As we made our way back to the port, there were boats all around and hundreds of people partying at the water’s edge. This was a city completely disconnected from the struggles of their fellow men and women less than a few hundred miles away. I just couldn’t really understand what people were celebrating. There were two Australias that night. The Australia suffering at the hands of one of the worst climate catastrophes ever, and the Australia ignoring them. I wanted to shout out: don’t ignore the struggles of your compatriots! Your empathy and solidarity are needed now more than ever. Climate change is going to get us all. White privilege won’t save you from this one.

When I have spoken to locals here, a few have dismissed climate change as the main cause of the fires. They blame the government for preventing Australian Aboriginals carrying out the ancient practice known as cultural burns to prevent wild fires. Aboriginals have used fire for a long time to manage the land. To carrying out cultural burns they use accumulated knowledge of the land and the wildlife living in it. After cultural burns there are fewer flammable plants on the land. I understand why locals defend Aboriginal practices. Aboriginal knowledge must be integrated into fire prevention strategies, but it would be a mistake to view this as the only solution to the problem. The fires destroying Australian forests have no precedent and the scientific consensus points towards climate change as the main trigger.

Saturday was the worst day since the fires started. Up to fourteen fires burned at an emergency warning level, simultaneously. The flames reached a 70-metre-high— that is five metres taller than the Sydney Opera House. Since the fires started thousands of homes have been destroyed, at least 25 people have died and many more are still missing, more than half a billion animals have died, more than 5.5 million hectares of land have been scorched, and massive dislocation of people has taken place.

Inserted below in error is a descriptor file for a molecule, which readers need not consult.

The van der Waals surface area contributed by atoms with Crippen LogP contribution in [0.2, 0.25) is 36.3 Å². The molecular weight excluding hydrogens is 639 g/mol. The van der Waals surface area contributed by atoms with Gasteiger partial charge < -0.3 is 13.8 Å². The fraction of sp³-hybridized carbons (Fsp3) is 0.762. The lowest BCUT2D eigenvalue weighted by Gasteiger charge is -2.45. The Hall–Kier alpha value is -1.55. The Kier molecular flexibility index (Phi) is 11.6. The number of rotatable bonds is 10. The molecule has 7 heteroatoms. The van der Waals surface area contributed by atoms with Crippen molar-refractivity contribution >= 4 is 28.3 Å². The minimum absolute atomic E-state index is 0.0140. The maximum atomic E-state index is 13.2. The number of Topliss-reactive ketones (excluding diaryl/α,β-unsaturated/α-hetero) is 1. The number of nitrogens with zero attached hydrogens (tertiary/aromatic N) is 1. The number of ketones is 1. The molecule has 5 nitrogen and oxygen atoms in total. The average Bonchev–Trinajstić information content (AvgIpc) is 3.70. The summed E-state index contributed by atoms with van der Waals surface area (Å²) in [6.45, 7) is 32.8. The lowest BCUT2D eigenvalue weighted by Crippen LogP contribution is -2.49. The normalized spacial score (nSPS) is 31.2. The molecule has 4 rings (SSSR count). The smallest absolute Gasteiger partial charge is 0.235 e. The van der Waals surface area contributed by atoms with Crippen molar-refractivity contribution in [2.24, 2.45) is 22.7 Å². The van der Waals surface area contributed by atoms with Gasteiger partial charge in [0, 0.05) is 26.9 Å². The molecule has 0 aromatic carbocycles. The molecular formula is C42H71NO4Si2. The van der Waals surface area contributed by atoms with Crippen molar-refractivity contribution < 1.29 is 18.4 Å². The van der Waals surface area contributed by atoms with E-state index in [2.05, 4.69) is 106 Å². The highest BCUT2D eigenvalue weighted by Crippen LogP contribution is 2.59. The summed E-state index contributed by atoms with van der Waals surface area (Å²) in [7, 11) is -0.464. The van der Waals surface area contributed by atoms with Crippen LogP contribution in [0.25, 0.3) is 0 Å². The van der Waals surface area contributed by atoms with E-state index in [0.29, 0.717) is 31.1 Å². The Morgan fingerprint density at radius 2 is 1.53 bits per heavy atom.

The Australian summer runs from December until February, so the worst may be yet to come. Several fires are still burning out of control and many more animals are expected to die.  Although wild fires have long been part of the Australian experience, a scientific consensus tells us that the impact of climate change will increase the number and intensity of wild fires. The Prime Minister has finally begun to get involved, deploying 3000 members of the Australian military to aid rescue, recovery and rebuilding operations.

The fires have been widely reported across the globe and fundraisers have exceeded their targets. But this is not enough. Deep change must be demanded. A profound transformation towards a sustainable way of living is the only way forward. Showing sympathy on social media or sending money simply won’t do. Environmental disasters like this one will become more frequent and more intense if we don’t fundamentally change the world’s economic system.

Today I visited the Parliament of New South Wales at Macquarie Street in central Sydney. I was excited to see Extinction Rebellion in action. They are holding a vigil in front of Parliament this week demanding that the government declares a Climate and Ecological Emergency. When I arrived, I was surprised to see four people in front of Parliament. Just four. Extinction Rebellion Sydney is holding a few more events during the week that I am keen to observe, but right now it is clear the movement is lacking support.

These raging fires have been long predicted and should be met by our own rage — rage at the destructive and irrational system which organises our lives. The inconvenient truth is that there are no solutions that do not involve transforming or transcending capitalism. Yet governments continue to prioritise profit over people. The Australian economy is heavily dependent on coal. In fact, it is the largest exporter of coal in the world. The Prime Minister has said that Australia’s climate policy won’t change, although it has been ranked as one of the worst-performing countries on climate change policy internationally.

As the fires continue to rage out of control, I think about why this is happening and the daunting tasks ahead. Who is responsible for this tragedy? Will the government manage to fully support the recovery of all of those affected by the fire? Will this tragedy be sufficient for the Australian government to change its climate policy? Will the situation need to get worse before a Climate and Ecological Emergency is called? Will the economic system that is destroying our planet ever change?